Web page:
A New Airport for St Vincent
Written by Kathy Martin

Come March 2012, airlines will be touching down on a spanking new runway in a brand new tourism hot spot – Argyle International Airport. No longer will long haul visitors have to endure tedious delays waiting in transit to complete the last half hour of their journey to St Vincent & the Grenadines, often without their luggage. Even better, we will be able to send our fresh
flowers and exotic fruit throughout the world and they will arrive within a day, in tip top condition. It will be VIP treatment all the way. Twixt a backdrop of majestic mountains and a rugged shore renowned as a lovers’ hideaway on moonlit nights, planes of all sizes, right up to jumbo jets, will be able to land on the 2.75km strip literally carved through some of the most scenic terrain of the West Indies. Passengers will have an arrival experience out of this
world as they are guided through the newest terminal in the Caribbean, built with the expertise of the finest aeronautical engineers around. It’s a coalition of the willing with Taiwan, Iran, Austria, Libya, Trinidad and Tobago all chipping in to help SVG to fly. But let us begin at the very beginning. As soon as the Government had decided to position the airport right on the Atlantic coast at Argyle they set to work to cut a bypass diverting the Windward Highway around the site. Some 3.5km of new road opened up a swathe of farmland for development. One of the
features along this road, saved from the demolition squad by a mere squeak, is the Escape Sugar Mill ruin. It is scheduled for redevelopment as a Heritage Park; a good place to cool off when waiting for arriving guests. The Roman Catholic Church of Our Lady of Lourdes is also being relocated along this road. Strangely the occupants of the graveyard were the first to move into the newly consecrated premises. Surveys completed and lands acquired, some 134 former Argyle householders trouped off to build, if not quite castles in the air, some very nice new homes elsewhere. Piscine residents of the Yambou River however won’t be disturbed. A purpose built
‘ladder’ in the culvert under the runway will help the little tri-tri fish climb upstream to lay their eggs as usual and make sure Vincies have their local delicacy, tri-tri cakes. Our friends in Venezuela sent in big, yellow, earthmoving machines which were paraded in convoy with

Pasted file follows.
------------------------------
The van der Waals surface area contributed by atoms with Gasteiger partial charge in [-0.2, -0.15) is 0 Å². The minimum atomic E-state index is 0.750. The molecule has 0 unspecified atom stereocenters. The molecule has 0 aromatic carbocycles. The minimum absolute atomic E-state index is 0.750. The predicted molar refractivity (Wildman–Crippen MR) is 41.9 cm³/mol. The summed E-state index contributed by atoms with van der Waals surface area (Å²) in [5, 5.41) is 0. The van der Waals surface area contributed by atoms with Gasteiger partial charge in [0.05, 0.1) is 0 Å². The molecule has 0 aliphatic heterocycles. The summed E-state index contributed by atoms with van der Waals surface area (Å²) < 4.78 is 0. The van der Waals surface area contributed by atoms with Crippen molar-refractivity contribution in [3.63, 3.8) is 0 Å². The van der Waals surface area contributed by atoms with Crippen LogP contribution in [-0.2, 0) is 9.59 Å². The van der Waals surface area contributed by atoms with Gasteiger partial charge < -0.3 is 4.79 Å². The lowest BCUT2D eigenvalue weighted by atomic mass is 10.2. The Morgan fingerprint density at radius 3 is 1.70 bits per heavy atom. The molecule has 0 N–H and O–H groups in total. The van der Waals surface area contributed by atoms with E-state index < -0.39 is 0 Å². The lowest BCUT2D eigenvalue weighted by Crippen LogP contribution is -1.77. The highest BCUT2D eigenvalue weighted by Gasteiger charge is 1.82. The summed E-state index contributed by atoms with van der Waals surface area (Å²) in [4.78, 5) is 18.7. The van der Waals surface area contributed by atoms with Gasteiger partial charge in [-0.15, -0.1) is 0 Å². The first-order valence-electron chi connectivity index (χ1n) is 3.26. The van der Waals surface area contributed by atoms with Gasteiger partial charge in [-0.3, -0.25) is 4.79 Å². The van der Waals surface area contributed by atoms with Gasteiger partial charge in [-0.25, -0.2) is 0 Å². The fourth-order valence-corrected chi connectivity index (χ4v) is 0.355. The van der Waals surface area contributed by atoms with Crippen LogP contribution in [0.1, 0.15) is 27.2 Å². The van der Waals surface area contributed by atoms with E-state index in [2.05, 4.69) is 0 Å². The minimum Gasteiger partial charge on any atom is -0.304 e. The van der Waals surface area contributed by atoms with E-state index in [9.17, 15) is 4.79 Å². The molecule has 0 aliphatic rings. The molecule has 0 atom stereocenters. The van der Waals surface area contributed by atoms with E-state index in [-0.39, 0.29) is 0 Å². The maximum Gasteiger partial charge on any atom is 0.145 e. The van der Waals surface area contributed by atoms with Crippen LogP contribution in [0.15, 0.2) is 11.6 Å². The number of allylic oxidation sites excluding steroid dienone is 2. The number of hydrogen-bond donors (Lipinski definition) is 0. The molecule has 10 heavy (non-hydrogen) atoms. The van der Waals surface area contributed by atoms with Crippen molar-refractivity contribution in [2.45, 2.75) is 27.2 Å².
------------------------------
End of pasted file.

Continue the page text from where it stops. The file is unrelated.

great festivity from port to ‘soon to be’ airport. The scene was set. On Wednesday 13th August, 2008, the birthday of benefactor Fidel Castro, Cuban operators mounted the bulldozers and the leveling process began under the direction of Leonardo Perez who built the Grenadian Airport at
Point Salines. Local counterparts joined in to form the Chatoyer- Che contingent. The hills were laid low thanks to some 125,650m³ of dynamite in the first year alone. As the ravines were filled up an even slope started to emerge in the first two kilometers. A de facto earth
shattering experience to witness. Meanwhile, ahead of the heavy equipment, rescue work is being undertaken by the National Trust to locate little nuggets of our industrial past. Sugar and
arrowroot processing machinery is being transferred to archaeology museums at Orange Hill and Escape. Information retrieval from the prehistoric period also continued apace as digs revealed
evidence of an Amerindian long house probably 2000 years old and round houses half that age together with a central plaza, causeway, refuse middens and burial sites. In fact there were so many jumbies (spirits) taking off the people had to hold a special exorcism one Sunday evening. In another spot a village belonging to ancestors of our Garifuna/ Kalinago people is gradually being unearthed from the dust of some five centuries. The last hidden Caribbean destination is opening up – welcome to St. Vincent & the Grenadines!

Categories: St. Vincent

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